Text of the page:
Bigger premises for charity supporting childhood survivors of sexual abuse

by R Dodd

Demand for a charity supporting childhood survivors of sexual abuse has been so high they have had to move to bigger premises.

Ambers Angel Trust was founded in 2012 and has proved so well-attended in the Plymouth community that it has since expanded several times over, most recently moving to a property in Wolseley Road in Ford which encompasses a charity shop, consultation room, drop-in centre, and garden.

The charity formerly occupied a space at Christian Mill, Crownhill, but charity founder Amber Haigh and her team of volunteers found the premises no longer suited their needs.

"Within three or four months we had outgrown the place so we started looking for bigger premises," Amber said.

"We had to work out our contract and find another building. The property we've got now is perfect.

"We still had things to finish at Christian Mill, but we were getting so many people in and some of them came from miles and miles to see us.

"I think we were a bit naïve when we opened and thought it would take a while for the news to spread but things happened really quickly. It was brilliant, even just having one person in would have been amazing but we were getting 20 people at a time sometimes."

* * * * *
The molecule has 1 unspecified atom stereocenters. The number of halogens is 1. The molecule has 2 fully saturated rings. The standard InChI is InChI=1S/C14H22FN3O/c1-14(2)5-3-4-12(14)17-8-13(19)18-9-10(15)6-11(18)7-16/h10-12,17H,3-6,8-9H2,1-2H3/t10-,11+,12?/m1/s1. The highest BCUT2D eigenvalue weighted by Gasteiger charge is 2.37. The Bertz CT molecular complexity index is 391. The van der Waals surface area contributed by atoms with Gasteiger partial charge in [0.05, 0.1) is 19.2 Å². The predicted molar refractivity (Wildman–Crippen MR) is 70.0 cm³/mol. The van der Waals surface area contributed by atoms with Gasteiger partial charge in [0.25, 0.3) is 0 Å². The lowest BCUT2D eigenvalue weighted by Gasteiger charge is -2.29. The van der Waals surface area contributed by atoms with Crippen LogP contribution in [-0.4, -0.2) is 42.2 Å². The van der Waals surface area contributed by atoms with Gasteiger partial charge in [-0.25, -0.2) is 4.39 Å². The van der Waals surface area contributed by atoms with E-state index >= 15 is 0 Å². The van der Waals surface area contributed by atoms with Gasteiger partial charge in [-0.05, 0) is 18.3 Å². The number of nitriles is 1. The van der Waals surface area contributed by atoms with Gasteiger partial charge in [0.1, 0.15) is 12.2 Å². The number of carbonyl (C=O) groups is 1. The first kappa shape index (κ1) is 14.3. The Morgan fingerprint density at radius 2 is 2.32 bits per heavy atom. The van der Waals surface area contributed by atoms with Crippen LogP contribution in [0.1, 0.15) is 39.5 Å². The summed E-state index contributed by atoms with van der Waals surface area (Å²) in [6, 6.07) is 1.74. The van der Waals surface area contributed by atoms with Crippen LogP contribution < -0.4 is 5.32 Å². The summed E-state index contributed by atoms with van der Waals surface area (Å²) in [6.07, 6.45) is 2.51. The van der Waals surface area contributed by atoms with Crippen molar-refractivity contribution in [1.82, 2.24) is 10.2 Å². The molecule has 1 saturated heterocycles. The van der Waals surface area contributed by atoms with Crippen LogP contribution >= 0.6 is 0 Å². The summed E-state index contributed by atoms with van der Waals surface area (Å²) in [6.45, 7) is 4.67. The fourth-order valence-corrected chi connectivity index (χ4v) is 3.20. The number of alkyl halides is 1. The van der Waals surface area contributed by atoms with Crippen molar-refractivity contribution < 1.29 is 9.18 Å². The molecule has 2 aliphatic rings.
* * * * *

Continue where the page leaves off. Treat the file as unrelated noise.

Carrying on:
In their new home in Wolseley Road, Amber and her team are able to deliver their services more effectively.

Anyone wishing to discuss an issue with Amber privately can speak to her in a separate consultation area.

A drop-in centre downstairs also provides separate access from the charity shop above for anyone wishing to visit discreetly.

"In the old building there was nowhere for me to take people if they were upset and wanted to talk privately," Amber said.

"There's a charity shop where everything sells for 50p and the garden is also perfect for family events."

Ambers Angel Trust currently provides a range of services for adult survivors of child abuse; a range of gift boxes are given to survivors including; survival kits, angel bears for children who are/have been abused, hospital care boxes for parents or carers who are staying in hospital with a child who has been admitted to hospital due to child abuse, and sensory boxes for children who suffer from shaken baby syndrome.

The Trust also run referral-based support groups as a safe welcoming place for survivors and their families to support each other; from an adult survivors support group to relatives of survivors of child abuse, rape victims support group, and male survivors support group.